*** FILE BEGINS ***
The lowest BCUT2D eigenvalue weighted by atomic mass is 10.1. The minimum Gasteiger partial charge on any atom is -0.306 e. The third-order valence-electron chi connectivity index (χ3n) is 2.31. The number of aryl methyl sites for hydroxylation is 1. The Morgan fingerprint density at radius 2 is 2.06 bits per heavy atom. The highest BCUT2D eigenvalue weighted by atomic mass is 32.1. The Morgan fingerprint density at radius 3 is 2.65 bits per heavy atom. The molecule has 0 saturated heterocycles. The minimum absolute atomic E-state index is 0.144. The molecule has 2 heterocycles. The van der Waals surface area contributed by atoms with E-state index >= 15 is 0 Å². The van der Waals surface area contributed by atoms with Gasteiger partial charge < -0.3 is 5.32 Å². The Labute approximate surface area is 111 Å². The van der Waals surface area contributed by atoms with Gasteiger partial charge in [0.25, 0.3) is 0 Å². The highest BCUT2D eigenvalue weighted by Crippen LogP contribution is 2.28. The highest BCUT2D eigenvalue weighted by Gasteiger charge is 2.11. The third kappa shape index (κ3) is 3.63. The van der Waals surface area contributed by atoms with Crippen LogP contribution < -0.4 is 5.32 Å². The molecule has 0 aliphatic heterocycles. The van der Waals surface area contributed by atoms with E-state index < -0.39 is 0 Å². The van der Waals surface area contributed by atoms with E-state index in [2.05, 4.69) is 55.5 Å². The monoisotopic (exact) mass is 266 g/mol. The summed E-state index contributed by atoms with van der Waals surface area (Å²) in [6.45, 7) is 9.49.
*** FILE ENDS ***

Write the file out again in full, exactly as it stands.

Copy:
The lowest BCUT2D eigenvalue weighted by atomic mass is 10.1. The minimum Gasteiger partial charge on any atom is -0.306 e. The third-order valence-electron chi connectivity index (χ3n) is 2.31. The number of aryl methyl sites for hydroxylation is 1. The Morgan fingerprint density at radius 2 is 2.06 bits per heavy atom. The highest BCUT2D eigenvalue weighted by atomic mass is 32.1. The Morgan fingerprint density at radius 3 is 2.65 bits per heavy atom. The molecule has 0 saturated heterocycles. The minimum absolute atomic E-state index is 0.144. The molecule has 2 heterocycles. The van der Waals surface area contributed by atoms with E-state index >= 15 is 0 Å². The van der Waals surface area contributed by atoms with Gasteiger partial charge < -0.3 is 5.32 Å². The Labute approximate surface area is 111 Å². The van der Waals surface area contributed by atoms with Gasteiger partial charge in [0.25, 0.3) is 0 Å². The highest BCUT2D eigenvalue weighted by Crippen LogP contribution is 2.28. The highest BCUT2D eigenvalue weighted by Gasteiger charge is 2.11. The third kappa shape index (κ3) is 3.63. The van der Waals surface area contributed by atoms with Crippen LogP contribution < -0.4 is 5.32 Å². The molecule has 0 aliphatic heterocycles. The van der Waals surface area contributed by atoms with E-state index < -0.39 is 0 Å². The van der Waals surface area contributed by atoms with E-state index in [2.05, 4.69) is 55.5 Å². The monoisotopic (exact) mass is 266 g/mol. The summed E-state index contributed by atoms with van der Waals surface area (Å²) in [6.45, 7) is 9.49.